Wednesday, July 09, 2008

Final Wednesday

One of our faithful weekly patrons is a guy named Jeff. I don't know much about Jeff other than he's some sort of skilled laborer (carpenter, I'm imagining), he's the owner and wearer of a ZZ Top beard and train engineer-style hat, he visits us every Wednesday at around 5p like clockwork, and he has pretty good taste in reading material. I know this last bit because I helped shape a minor corner of his taste in books by introducing him to the works of Neil Gaiman.

The way this began is that, years back, Jeff asked me for a recommendation on a book. As is usually the case when people ask me this, I shoved Good Omens at him. He liked it quite a lot, so the next week it was Neverwhere. Then American Gods. Then an ILL for Stardust (which we now own) and then Smoke & Mirrors and then Coraline and then The Wolves in the Walls and, eventually, Anansi Boys. M is for Magic is the latest Neil collection we have, though we also recently picked up the ever-so-excellent unabridged audio adaptation of Neverwhere as read by Neil himself and I must confess the man is now right up there with Jim Dale as far as audio readers go, in my book.

Oddly, I don't think I've mentioned The Sandman to him, which is criminal, really. However, we only have the first couple of trades of that series, so it's always seemed needlessly cruel to get him addicted just to say, "Oh, sorry, we don't have any more for you. But the rest of it is really very good."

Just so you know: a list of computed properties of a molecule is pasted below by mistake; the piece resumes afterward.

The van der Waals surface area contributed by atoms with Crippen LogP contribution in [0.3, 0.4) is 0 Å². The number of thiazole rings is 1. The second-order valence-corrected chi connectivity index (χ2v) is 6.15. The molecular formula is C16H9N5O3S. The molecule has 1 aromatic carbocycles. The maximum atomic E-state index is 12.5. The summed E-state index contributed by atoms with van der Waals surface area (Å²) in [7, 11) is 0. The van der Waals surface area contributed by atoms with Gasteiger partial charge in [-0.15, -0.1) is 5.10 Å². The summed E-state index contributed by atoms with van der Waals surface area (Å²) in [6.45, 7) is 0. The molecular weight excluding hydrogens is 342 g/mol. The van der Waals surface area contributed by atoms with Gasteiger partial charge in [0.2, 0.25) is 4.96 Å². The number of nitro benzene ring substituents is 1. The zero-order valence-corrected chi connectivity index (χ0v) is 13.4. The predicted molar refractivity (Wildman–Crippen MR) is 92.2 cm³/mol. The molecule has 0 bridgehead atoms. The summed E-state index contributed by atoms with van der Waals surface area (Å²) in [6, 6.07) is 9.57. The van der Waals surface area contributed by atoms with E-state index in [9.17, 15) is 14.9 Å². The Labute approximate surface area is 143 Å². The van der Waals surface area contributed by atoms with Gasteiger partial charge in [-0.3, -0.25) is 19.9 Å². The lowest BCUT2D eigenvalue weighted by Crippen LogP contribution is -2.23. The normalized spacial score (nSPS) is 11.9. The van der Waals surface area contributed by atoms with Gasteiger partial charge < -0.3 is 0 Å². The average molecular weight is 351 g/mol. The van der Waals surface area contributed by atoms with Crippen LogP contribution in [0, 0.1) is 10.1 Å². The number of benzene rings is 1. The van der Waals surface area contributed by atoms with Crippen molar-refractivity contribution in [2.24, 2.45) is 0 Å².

So Jeff occasionally asks me what sort of thing Neil has coming out next. I recently reported to him of Neil's new children's book Odd and the Frost Giants as well as The Graveyard Book, coming out later in the year. Meanwhile, he's branched out quite a bit to read all sorts of good things, including Gene Wolfe (a favorite author of Neil's) and, naturally, Douglas Adams (who is the author that lead me to first read Neil in the first place via Neil's Hitchhiker's biography, Don't Panic. Funny story, that--when Neil first began writing comics in this country, one of his earliest efforts for DC in the late 1980s was the Black Orchid mini-series. I'd always liked the Black Orchid character, having read of her in Suicide Squad and the Who's Who directory of the DC Universe and really really wanted to read this prestige format mini-series. Unfortunately, we didn't yet have a comic shop in the town I grew up in, so I had to wait for the eventual trade. However, when I read the press about Black Orchid, I knew I recognized the name Neil Gaiman from something that I owned, I just couldn't place where I'd seen it. So I spent a good hour going through my entire comic collection looking for his name on every cover, trying to figure out why it was so damned familiar. Sitting there on the floor of my high school bedroom, I finished the last box of my then two or three long-box collection, and had not found anything by him. I felt defeated, and allowed my head to fall back on my shoulders, which aimed my gaze up at my bookshelf where I saw the name Neil Gaiman staring down at me from Don't Panic. Within a couple years, I had the Black Orchid trade and began noticing Neil writing smaller stories in places such as Secret Origins, including a fantastic origin for Poison Ivy that I highly recommend and believe is collected in a Neil miscellaneous stories trade put out a few years ago. When I heard he was doing a book called The Sandman, I wondered if this was a new version of either the Golden Age Wesley Dodds Sandman (whom I'd read of in a story called Whatever Happened to The Sandman, which I think was a backup tale in a 1985 issue of All Star Squadron, and which I dearly loved) or the Jack Kirby 1973 Sandman in the red and yellow costume (which I owned a couple of issues of, having special ordered them thinking they were about the Golden Age Sandman, and still liking them well enough). When my friend Gordon began buying the new Sandman book, I asked him which version it was about. He wasn't familiar with either previous character, but said it didn't sound like them. He made me read a couple of issues of The Doll's House, and very quickly I found that the Kirby Sandman did play a role. I was already hooked by then, though, on the story of Morpheus and, more importantly, the supporting cast of the Doll's House story. (And to me Neil's Sandman is always more about the various supporting casts than it is about the Sandman himself.) I was a devout Neil follower from that moment on and have spread this affection/infection to most of my friends.)